Stories we’d like to read. April 1 edition

Remanded to Guantanamo Bay

Former President Donald J. Trump was remanded to the US detention camp at Guantanamo Bay as he awaits multiple trials in state and federal courts. Trump is the first American citizen since Yaser Asam Hamdi (who was deported in 2004 after agreeing to renounce his US citizenship) to be sent to the camp best known for indefinite detainments, without trial, of those suspected of aiding the 2001 attack on the World Trade Center. Pundits called it “ironic”, as Trump had signed an Executive Order to keep the camp open “indefinitely” in 2018 after his predecessor, Barack Obama, had reduced the prison population and vowed to close the facility. Trump is being held as he awaits multiple trials in several jurisdictions. Federal spokespeople declined comment on the record. One official, granted anonymity, indicated that the former president has been deemed an “imminent threat” to US sovereignty due to his multiple calls for the overthrow of both federal and state governments and his continuing barely-cloaked calls for violence from his devotees.

RICO Act charges

Georgia, one of seven states to have state versions of the federal RICO (Racketeering-Influenced and Corrupt Organizations) Act, has indicted former President Donald J Trump under their RICO Act for his attempt to overturn Georgia’s results in the 2020 Presidential election, when he famously called on the Secretary of State to “find” additional votes for him in order to reverse the election result. A trial date is expected to be set in the coming weeks.

TFG begins sentence

Former President Donald J. Trump became the first ex-president to report to prison today, as he begins serving his sentence for bribery, misuse of campaign funds, and tax evasion, all related to his payment of hush money to adult film star Stormy Daniels. Trump vowed to overthrow the government of New York as he was carted off to begin his sentence at Attica State Prison. Trump becomes the first former president imprisoned for his crimes.

Verdict in!

The jury has returned a verdict in the second New York trial of former president Donald J. Trump. He has been found guilty of fraud and tax evasion related to his New York real estate empire. Trump was found guilty on 27 counts of overstating the value of commercial properties in order to obtain loans fraudulently. He was also convicted on 42 counts of understating property values in order to evade taxes. Sentencing is scheduled for June 3. It is not known if he will also face federal tax evasion charges.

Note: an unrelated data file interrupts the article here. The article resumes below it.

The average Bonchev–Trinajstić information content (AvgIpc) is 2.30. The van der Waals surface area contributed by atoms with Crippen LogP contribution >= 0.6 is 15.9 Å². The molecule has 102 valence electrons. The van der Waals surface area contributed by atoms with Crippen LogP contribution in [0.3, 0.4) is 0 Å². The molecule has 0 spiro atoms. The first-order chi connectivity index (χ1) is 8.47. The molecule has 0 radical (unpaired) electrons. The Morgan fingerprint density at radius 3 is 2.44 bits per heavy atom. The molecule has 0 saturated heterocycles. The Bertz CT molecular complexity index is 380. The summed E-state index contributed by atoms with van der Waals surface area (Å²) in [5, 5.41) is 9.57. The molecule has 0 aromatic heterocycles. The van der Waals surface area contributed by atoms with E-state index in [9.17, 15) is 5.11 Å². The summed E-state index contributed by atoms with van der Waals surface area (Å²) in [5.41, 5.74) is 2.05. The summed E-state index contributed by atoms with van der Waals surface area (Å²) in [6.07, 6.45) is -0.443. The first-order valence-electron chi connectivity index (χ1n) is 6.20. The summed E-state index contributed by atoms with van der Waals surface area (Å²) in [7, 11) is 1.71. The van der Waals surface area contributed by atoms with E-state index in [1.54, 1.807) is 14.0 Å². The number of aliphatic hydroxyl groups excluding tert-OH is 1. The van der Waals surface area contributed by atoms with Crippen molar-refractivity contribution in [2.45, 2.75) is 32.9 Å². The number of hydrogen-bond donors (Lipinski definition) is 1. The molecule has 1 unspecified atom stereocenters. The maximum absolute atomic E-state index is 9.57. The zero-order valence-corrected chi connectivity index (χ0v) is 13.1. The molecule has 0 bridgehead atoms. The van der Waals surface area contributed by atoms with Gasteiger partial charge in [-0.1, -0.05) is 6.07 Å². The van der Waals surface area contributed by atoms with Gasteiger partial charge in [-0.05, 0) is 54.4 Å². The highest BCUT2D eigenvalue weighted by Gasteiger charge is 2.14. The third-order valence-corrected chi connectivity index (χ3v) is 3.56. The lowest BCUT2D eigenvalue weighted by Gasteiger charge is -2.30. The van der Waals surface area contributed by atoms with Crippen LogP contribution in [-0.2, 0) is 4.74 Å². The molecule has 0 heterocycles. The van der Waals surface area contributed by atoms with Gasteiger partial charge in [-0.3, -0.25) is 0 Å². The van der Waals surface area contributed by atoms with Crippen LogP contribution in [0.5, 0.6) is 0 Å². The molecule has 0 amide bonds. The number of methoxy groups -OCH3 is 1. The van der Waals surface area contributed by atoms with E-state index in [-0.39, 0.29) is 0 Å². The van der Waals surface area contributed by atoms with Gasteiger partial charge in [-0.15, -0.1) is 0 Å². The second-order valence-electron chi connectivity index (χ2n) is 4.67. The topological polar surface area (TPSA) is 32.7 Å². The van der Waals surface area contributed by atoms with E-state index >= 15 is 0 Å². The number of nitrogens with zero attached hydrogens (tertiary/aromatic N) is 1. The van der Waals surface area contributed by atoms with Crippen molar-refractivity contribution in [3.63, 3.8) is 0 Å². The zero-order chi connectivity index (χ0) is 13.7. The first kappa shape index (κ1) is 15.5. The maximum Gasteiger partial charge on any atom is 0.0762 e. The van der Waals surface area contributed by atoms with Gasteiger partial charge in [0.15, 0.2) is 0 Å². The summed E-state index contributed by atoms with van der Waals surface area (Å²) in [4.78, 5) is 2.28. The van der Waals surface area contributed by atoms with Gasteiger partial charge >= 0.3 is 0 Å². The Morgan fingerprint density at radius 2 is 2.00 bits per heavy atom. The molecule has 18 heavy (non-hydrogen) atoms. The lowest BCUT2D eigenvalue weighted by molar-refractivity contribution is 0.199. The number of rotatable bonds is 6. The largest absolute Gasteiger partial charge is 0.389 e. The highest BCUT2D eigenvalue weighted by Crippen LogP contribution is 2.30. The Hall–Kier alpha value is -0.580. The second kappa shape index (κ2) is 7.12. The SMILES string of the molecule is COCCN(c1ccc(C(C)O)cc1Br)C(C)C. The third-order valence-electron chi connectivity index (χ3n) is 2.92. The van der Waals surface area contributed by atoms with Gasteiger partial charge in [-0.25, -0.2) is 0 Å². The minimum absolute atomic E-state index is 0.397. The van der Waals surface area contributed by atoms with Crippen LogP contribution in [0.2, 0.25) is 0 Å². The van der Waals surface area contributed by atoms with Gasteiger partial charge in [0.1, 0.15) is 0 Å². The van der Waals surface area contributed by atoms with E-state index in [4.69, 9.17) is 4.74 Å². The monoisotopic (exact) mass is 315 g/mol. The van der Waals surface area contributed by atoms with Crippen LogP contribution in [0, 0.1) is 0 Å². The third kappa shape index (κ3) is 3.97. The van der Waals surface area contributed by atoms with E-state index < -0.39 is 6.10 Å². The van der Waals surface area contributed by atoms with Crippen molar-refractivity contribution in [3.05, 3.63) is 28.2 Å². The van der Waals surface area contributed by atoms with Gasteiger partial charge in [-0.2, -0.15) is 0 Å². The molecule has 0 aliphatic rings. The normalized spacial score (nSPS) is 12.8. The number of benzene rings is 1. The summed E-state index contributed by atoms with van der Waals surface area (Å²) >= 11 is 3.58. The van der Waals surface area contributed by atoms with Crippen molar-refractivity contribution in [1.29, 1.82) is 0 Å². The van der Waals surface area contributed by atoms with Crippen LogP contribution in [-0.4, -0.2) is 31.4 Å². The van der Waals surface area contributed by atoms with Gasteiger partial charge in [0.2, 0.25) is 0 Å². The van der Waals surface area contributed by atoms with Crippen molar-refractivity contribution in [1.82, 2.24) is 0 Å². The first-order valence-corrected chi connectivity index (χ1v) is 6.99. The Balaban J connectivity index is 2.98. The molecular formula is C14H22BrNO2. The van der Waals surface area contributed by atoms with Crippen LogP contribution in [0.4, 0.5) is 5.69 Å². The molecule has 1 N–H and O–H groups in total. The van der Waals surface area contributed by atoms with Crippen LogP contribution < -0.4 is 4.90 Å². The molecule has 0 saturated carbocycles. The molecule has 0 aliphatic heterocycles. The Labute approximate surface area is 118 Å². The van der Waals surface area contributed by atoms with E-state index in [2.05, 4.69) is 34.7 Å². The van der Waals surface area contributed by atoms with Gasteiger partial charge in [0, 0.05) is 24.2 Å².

Mixed verdict

Former President Donald J. Trump escaped conviction on charges of treason for his incitement of the January 6, 2021 insurrection. He would have been the first person convicted of treason in the US since Tomoya Kawakita in 1952. Kawakita was sentenced to death, but the sentence was commuted to life in prison by President Dwight D. Eisenhower. Kawakita was subsequently released by President John F. Kennedy just one month before Kennedy’s assassination by Lee Harvey Oswald in November, 1963. Kawakita was deported and banned from returning to the US for the remainder of his life.

While Mr. Trump was acquitted of treason charges, he was convicted of inciting to riot and seditious conspiracy for his leadership of an armed insurrection. While Trump was never accused of taking up arms himself (he notoriously escaped the military draft in 1968 due to a diagnosis of bone spurs in his feet), he was recorded telling his followers to “fight like hell” and, in a second attempt to overthrow the US government, urged his followers to “take our nation back” after calling for “termination” of the US Constitution. He subsequently stated to his acolytes, “I am your warrior…I am your retribution.” Sentencing date for the incitement and sedition charges is pending.

It is not known if Trump will face additional treason charges for his latest calls to overthrow the US Government.

“I am the Greatest”

At the time that news of djt’s permanent exemption from the military draft was made public, Mr. Trump told an interviewer that, prior to the diagnosis, he was “the best baseball player in New York”. That status continued until he was replaced by Congressman George Santos, who is now universally acclaimed as “the best baseball player in New York”. Babe Ruth, Lou Gehrig, Joe DiMaggio, and Mickey Mantle were among those unavailable for comment.